bounds=(0, 10), n_restarts=25):
    """ sample_next_hyperparameter

    Proposes the next hyperparameter to sample the loss function for.

    Arguments:
    ----------
        acquisition_func: function.
            Acquisition function to optimise.
        gaussian_process: GaussianProcessRegressor object.
            Gaussian process trained on previously evaluated hyperparameters.
        evaluated_loss: array-like, shape = [n_obs,]
            Numpy array that contains the values off the loss function for the previously
            evaluated hyperparameters.
        greater_is_better: Boolean.
            Boolean flag that indicates whether the loss function is to be maximised or minimised.
        bounds: Tuple.
            Bounds for the L-BFGS optimiser.
        n_restarts: integer.
            Number of times to run the minimiser with different starting points.

    """
    best_x = None
    best_acquisition_value = 1
    n_params = bounds.shape[0]

    for starting_point in np.random.uniform(bounds[:, 0], bounds[:, 1], size=(n_restarts, n_params)):

        res = minimize(fun=acquisition_func,
                       x0=starting_point.reshape(1, -1),
                       bounds=bounds,
                       method='L-BFGS-B',
                       args=(gaussian_process, evaluated_loss, greater_is_better, n_params))

        if res.fun < best_acquisition_value:
            best_acquisition_value = res.fun
            best_x = res.x

    return best_x


def bayesian_optimisation(n_iters, sample_loss, bounds, x0=None, n_pre_samples=5,
                          gp_params=None, random_search=False, alpha=1e-5, epsilon=1e-7):
    """ bayesian_optimisation

    Uses Gaussian Processes to optimise the loss function `sample_loss`.

    Arguments:
    ----------
        n_iters: integer.
            Number of iterations to run the search algorithm.
        sample_loss: function.
            Function to be optimised.
        bounds: array-like, shape = [n_params, 2].
            Lower and upper bounds on the parameters of the function `sample_loss`.
        x0: array-like, shape = [n_pre_samples, n_params].
            Array of initial points to sample the loss function for. If None, randomly
            samples from the loss function.
        n_pre_samples: integer.
            If x0 is None, samples `n_pre_samples` initial points from the loss function.
        gp_params: dictionary.
            Dictionary of parameters to pass on to the underlying Gaussian Process.
        random_search: integer.
            Flag that indicates whether to perform random search or L-BFGS-B optimisation
            over the acquisition function.
        alpha: double.
            Variance of the error term of the GP.
        epsilon: double.
            Precision tolerance for floats.
    """

    x_list = []
    y_list = []

    n_params = bounds.shape[0]

    if x0 is None:
        for params in np.random.uniform(bounds[:, 0], bounds[:, 1], (n_pre_samples, bounds.shape[0])):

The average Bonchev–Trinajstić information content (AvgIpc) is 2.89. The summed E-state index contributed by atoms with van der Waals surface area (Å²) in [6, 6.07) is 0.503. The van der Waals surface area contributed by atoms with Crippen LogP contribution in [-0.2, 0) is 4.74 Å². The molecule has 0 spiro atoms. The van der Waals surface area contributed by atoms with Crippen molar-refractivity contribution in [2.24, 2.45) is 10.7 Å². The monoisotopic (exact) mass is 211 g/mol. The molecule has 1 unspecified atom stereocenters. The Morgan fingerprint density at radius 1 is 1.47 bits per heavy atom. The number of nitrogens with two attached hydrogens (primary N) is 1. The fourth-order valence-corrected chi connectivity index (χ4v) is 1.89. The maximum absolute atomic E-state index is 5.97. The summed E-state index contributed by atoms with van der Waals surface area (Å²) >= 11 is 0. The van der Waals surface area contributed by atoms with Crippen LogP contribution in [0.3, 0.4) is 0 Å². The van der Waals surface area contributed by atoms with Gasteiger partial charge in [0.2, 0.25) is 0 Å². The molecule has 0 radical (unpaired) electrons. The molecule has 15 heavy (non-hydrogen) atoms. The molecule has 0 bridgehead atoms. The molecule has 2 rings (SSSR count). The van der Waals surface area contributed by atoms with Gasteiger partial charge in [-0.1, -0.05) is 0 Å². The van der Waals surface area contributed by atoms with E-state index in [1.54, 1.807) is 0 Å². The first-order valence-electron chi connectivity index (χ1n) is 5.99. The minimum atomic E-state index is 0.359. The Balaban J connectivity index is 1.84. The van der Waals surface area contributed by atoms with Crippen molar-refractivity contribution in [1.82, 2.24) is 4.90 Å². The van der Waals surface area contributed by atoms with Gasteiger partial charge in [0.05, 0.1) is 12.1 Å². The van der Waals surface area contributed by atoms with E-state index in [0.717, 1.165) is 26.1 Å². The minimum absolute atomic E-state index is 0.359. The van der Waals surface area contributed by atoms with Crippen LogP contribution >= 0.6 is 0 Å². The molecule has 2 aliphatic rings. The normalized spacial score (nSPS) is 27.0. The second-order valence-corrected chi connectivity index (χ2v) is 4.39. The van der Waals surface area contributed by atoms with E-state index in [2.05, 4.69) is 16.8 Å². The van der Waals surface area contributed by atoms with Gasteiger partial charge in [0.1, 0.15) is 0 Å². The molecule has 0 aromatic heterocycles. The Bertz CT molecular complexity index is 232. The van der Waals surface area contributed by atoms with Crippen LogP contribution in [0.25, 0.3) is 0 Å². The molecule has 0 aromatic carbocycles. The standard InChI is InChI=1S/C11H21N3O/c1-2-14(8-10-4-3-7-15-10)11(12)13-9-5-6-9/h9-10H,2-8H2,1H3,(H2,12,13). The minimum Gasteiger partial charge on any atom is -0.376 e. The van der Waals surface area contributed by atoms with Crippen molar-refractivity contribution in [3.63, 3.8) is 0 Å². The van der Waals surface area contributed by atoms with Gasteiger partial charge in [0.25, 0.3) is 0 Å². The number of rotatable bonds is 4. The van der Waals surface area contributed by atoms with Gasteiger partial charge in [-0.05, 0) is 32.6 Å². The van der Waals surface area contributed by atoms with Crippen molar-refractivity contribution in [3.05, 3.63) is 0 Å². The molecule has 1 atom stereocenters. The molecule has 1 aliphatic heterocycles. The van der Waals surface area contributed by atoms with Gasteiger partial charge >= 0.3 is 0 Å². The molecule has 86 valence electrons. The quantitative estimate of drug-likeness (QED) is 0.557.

x_list.append(params)
            y_list.append(sample_loss(params))
    else:
        for params in x0:
            x_list.append(params)
            y_list.append(sample_loss(params))

    xp = np.array(x_list)
    yp = np.array(y_list)

    # Create the GP
    if gp_params is not None:
        model = gp.GaussianProcessRegressor(**gp_params)
    else:
        kernel = gp.kernels.Matern()
        model = gp.GaussianProcessRegressor(kernel=kernel,
                                            alpha=alpha,
                                            n_restarts_optimizer=10,
                                            normalize_y=True)

    for n in range(n_iters):

        model.fit(xp, yp)

        # Sample next hyperparameter
        if random_search:
            x_random = np.random.uniform(bounds[:, 0], bounds[:, 1], size=(random_search, n_params))
            ei = -1 * expected_improvement(x_random, model, yp, greater_is_better=True, n_params=n_params)
            next_sample = x_random[np.argmax(ei), :]
        else:
            next_sample = sample_next_hyperparameter(expected_improvement, model, yp, greater_is_better=True, bounds=bounds, n_restarts=100)

        # Duplicates will break the GP. In case of a duplicate, we will randomly sample a next query point.
        if np.any(np.abs(next_sample - xp) <= epsilon):
            next_sample = np.random.uniform(bounds[:, 0], bounds[:, 1], bounds.shape[0])

        # Sample loss for new set of parameters
        cv_score = sample_loss(next_sample)

        # Update lists
        x_list.append(next_sample)
        y_list.append(cv_score)

        # Update xp and yp
        xp = np.array(x_list)
        yp = np.array(y_list)

    return xp, yp




def sample_loss(x):
    sample_loss=0.
    for j in range(x.shape[0]):
        sample_loss=sample_loss+(x[j]-j)**2
    return sample_loss
 
n_iters=300
n_params=2
bounds=np.zeros((n_params,2))
for i in range(n_params):
    bounds[i,0]=-n_params*2.
    bounds[i,1]=n_params*2.
xp,yp=bayesian_optimisation(n_iters,sample_loss,bounds,x0=None,n_pre_samples=5,gp_params=None,random_search=False,alpha=1e-5,epsilon=1e-7)
idx=yp.argsort()[::-1]
xp=xp[idx]
yp=yp[idx]
for i in range(xp.shape[0]):
    print(xp[i,:])
for i in range(xp.shape[0]):
    print(yp[i])
print(xp.shape[0],xp.shape[1],yp.shape[0])